For so many Americans, our daily cup of Joe is an essential – maybe the essential – component of our morning routine and transition into our workday. And, once vilified, coffee has become known lately as a veritable elixir of health. But although your morning caffeine comes as a welcome pick-me-up and you may be viewed as grumpy before your first indulging, mental health experts remain divided on how good coffee is for your brain.
One school of thought is that caffeine, particularly when consumed in coffee in tea, can reduce the incidence of depression. Some studies even even go so far as to suggest caffeine might reduce the incidence of suicide. Studies from China between 1980 and last year indicate that incidents of depression fell when people increased their daily consumption of caffeine.
Even sunnier was the forecast from another analysis of 12 studies that looked at the relationship between caffeine and depression, in 346,913 individuals and 8,146 cases of depression. The analysis concluded that caffeine – especially when consumed in coffee – made a contribution to preventing depression.
Tea, with a smaller caffeine footprint, was also effective versus depression, just not as much as coffee. Coffee also contains caffeic acid, chlorogenic acid and, ferulic acid which tea does not. These acidic compounds reduce the inflammation of nerve cells that takes place in the brain with depression.
But before you start thinking it's always sunny in Coffee Town, understand that not all the research runs in caffeine's favor. Several studies show a link between coffee intake and an increase in depression. One team of researchers concluded that caffeine consumption could even worsen depression in people with mood disorders. Data indicate that people who are already prone to panic attacks are even more likely to are even more likely to rend towards towards heightened anxiety if they are regular coffee consumers.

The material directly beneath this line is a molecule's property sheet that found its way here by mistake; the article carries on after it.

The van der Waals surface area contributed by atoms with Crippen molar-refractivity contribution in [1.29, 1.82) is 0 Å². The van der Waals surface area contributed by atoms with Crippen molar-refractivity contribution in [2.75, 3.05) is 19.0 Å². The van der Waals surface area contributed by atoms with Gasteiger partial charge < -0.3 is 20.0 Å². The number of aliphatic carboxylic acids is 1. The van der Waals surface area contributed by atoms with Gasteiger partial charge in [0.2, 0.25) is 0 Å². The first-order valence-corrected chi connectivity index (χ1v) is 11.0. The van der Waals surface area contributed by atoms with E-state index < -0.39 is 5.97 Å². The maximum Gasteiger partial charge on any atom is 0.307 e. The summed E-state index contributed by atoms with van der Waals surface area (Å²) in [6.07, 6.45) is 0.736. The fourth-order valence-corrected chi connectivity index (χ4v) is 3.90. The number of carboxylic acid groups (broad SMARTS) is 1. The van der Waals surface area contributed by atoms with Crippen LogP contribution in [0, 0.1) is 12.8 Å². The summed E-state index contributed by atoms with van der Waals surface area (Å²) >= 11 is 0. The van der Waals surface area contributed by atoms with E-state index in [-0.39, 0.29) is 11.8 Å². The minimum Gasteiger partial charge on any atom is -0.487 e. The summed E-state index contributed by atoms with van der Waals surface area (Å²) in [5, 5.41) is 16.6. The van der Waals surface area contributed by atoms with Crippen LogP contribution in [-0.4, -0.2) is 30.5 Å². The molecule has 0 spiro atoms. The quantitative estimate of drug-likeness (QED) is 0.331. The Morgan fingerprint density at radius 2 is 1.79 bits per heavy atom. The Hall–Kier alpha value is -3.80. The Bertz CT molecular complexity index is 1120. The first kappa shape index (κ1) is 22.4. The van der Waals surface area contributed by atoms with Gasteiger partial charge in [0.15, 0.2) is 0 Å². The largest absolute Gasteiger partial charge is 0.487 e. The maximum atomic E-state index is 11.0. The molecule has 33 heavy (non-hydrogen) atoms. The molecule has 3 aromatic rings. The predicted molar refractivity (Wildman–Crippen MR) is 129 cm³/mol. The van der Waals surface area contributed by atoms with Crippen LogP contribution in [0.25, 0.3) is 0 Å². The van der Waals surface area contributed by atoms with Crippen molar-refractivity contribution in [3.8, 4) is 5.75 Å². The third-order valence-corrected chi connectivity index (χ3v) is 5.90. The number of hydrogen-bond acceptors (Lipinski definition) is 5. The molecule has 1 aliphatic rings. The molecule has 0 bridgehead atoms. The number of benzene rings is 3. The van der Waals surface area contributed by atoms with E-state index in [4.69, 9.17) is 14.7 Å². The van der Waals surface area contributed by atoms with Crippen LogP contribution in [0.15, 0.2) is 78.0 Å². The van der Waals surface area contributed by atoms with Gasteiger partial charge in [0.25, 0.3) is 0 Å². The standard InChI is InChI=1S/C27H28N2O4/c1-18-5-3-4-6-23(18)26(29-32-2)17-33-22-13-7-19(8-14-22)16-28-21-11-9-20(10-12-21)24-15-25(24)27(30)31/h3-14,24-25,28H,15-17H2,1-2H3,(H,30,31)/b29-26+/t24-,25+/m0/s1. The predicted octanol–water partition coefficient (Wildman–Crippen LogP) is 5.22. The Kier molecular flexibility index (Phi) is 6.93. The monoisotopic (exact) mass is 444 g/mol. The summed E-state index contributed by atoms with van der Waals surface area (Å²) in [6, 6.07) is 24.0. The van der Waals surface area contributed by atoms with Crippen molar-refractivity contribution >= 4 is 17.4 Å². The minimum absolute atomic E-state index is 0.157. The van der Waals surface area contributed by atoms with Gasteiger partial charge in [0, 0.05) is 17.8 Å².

And let's not forget what we all kind of already know, that drinking too much coffee leads to anxiety, restlessness, headaches, increased blood pressure, palpitations and nausea. These conditions are a result of caffeine triggering our “fight or flight” mechanism. Hitting that button too often leads to inflammation and disease.
Since caffeine only provides a temporary jolt to the nervous system, folks with depression can expect a more severe drop in their mood once the caffeine boost wears off. For this reason, most psychological counselors advise against heavy consumption of caffeinefor people who have depression.